CSULB Convenience Store Will Now Accept SNAP, EBT Cards to Help Low-Income Students

corner market 2Continuing their efforts to further address the needs of low-income students, Cal State Long Beach (CSULB) officials announced yesterday a new partnership with the state’s EBT/SNAP programs.

Students enrolled in those programs will be able to use their EBT and SNAP cards to purchase anything from the school’s Corner Market, which is located in the University Student Union and managed by the Forty-Niner Shops. That includes fresh fruit, sandwiches, snacks, supplies and over-the-counter medication, university officials said in a release.

“Food and housing insecurity is a very real challenge for a large number of our students,” said President Jane Close Conoley. “And it’s critical we provide resources to those in need. This is one more way we can make sure students are able to achieve their academic goals.”

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The Supplemental Nutrition Assistance Program (SNAP)—a federal aid program—provides food-purchasing assistance to millions of eligible, low-income individuals and families and provides economic benefits to communities. The Electronic Benefits Transfer (EBT) is an electronic system that allows a recipient to authorize transfer of their government benefits from a federal account to a retailer account to pay for products received, according to the USDA Food and Nutrition Services website.

The partnership was made possible by CSULB’s Student Emergency Intervention and Wellness Program, which offers emergency grants, access to meals and short-term emergency housing spearheaded by the Office of the Dean of Students.

In addition, research conducted by Rashida Crutchfield, assistant professor at CSULB’s School of Social Work, on food and housing instability throughout the California State University (CSU) system resulted in recommendations for best practices, university officials stated.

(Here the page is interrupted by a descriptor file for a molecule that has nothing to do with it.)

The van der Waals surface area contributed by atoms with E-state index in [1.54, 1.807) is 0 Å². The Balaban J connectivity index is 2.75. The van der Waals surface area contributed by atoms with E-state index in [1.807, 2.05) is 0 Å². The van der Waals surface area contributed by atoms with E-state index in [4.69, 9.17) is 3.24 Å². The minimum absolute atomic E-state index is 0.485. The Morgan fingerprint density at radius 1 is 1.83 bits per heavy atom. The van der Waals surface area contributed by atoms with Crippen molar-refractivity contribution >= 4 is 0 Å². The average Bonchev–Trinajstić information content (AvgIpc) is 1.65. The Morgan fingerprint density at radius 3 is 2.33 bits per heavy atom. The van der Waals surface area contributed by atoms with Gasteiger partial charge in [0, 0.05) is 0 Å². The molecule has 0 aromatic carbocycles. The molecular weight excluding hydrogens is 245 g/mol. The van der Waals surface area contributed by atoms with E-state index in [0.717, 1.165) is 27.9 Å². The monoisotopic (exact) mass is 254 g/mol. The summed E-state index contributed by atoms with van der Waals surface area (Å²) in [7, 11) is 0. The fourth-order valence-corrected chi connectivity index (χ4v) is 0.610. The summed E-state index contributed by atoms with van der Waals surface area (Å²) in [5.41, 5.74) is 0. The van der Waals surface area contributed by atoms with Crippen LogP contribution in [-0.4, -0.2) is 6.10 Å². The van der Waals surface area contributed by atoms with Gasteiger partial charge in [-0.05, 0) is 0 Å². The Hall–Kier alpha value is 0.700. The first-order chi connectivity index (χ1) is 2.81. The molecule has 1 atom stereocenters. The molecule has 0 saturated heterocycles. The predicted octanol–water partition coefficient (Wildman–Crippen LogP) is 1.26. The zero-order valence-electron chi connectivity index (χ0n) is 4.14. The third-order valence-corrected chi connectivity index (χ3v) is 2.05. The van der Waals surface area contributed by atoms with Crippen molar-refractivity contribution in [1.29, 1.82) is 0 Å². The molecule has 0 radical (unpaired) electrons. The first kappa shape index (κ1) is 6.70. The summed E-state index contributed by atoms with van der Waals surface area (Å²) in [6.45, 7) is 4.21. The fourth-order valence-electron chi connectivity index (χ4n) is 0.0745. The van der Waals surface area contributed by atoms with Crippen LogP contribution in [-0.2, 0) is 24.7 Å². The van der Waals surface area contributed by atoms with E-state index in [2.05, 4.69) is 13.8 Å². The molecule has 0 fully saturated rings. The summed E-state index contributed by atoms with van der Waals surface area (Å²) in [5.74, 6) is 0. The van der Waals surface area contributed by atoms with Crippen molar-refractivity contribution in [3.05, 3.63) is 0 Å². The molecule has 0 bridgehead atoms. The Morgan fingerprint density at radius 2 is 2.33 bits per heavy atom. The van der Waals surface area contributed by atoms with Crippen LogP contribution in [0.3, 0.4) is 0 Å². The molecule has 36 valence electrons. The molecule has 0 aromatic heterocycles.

Results from Crutchfield’s studies estimate that eight to 12 percent of CSU students face housing insecurity, while 21 to 24 percent are food insecure, according to the university.

“CSULB’s Student Emergency Intervention and Wellness Program identifies and immediately serves some of these at-risk students and is one of the most comprehensive in the nation,” the university stated in a release. “As additional research demonstrates the growing number of students experiencing food and housing insecurity and the challenges they face, CSULB continues to institute best practices to improve success and help students to graduate.”

Recently, university officials announced that CSULB was the recipient of a grant from the state Department of Social Services, which will lead to CalFresh outreach. CalFresh is part of the SNAP program and offers nutrition assistance to eligible, low-income individuals and families. As part of the outreach, Student Emergency Intervention and Wellness program staff and interns with the School of Social Work will be trained to help students and families complete paperwork and determine eligibility while hosting outreach events to help increases awareness of these services, officials said.

In late October, CSULB’s Associated Students, Inc. celebrated the grand opening for the ASI Beach Pantry, a food pantry for students experiencing food insecurity.


 

Above, left photo courtesy of 49er Shops.



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